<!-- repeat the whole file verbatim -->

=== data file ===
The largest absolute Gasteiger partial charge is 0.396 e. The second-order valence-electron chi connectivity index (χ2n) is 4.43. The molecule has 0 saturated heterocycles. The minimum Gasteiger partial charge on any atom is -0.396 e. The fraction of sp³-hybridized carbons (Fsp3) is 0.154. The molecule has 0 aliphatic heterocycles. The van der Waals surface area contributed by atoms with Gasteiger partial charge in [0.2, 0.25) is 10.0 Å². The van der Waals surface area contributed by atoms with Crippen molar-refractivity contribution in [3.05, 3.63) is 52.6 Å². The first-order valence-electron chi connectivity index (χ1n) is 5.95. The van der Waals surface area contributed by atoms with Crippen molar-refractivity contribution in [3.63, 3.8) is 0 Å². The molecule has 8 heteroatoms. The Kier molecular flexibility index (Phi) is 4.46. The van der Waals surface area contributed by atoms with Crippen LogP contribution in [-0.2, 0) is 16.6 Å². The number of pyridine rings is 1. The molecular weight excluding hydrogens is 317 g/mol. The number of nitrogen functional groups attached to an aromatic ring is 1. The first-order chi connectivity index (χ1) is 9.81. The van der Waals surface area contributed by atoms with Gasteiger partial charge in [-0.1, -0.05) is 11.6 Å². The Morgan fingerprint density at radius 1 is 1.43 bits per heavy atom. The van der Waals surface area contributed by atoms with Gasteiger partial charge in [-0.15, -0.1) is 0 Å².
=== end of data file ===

The largest absolute Gasteiger partial charge is 0.396 e. The second-order valence-electron chi connectivity index (χ2n) is 4.43. The molecule has 0 saturated heterocycles. The minimum Gasteiger partial charge on any atom is -0.396 e. The fraction of sp³-hybridized carbons (Fsp3) is 0.154. The molecule has 0 aliphatic heterocycles. The van der Waals surface area contributed by atoms with Gasteiger partial charge in [0.2, 0.25) is 10.0 Å². The van der Waals surface area contributed by atoms with Crippen molar-refractivity contribution in [3.05, 3.63) is 52.6 Å². The first-order valence-electron chi connectivity index (χ1n) is 5.95. The van der Waals surface area contributed by atoms with Crippen molar-refractivity contribution in [3.63, 3.8) is 0 Å². The molecule has 8 heteroatoms. The Kier molecular flexibility index (Phi) is 4.46. The van der Waals surface area contributed by atoms with Crippen LogP contribution in [-0.2, 0) is 16.6 Å². The number of pyridine rings is 1. The molecular weight excluding hydrogens is 317 g/mol. The number of nitrogen functional groups attached to an aromatic ring is 1. The first-order chi connectivity index (χ1) is 9.81. The van der Waals surface area contributed by atoms with Gasteiger partial charge in [-0.1, -0.05) is 11.6 Å². The Morgan fingerprint density at radius 1 is 1.43 bits per heavy atom. The van der Waals surface area contributed by atoms with Gasteiger partial charge in [-0.15, -0.1) is 0 Å².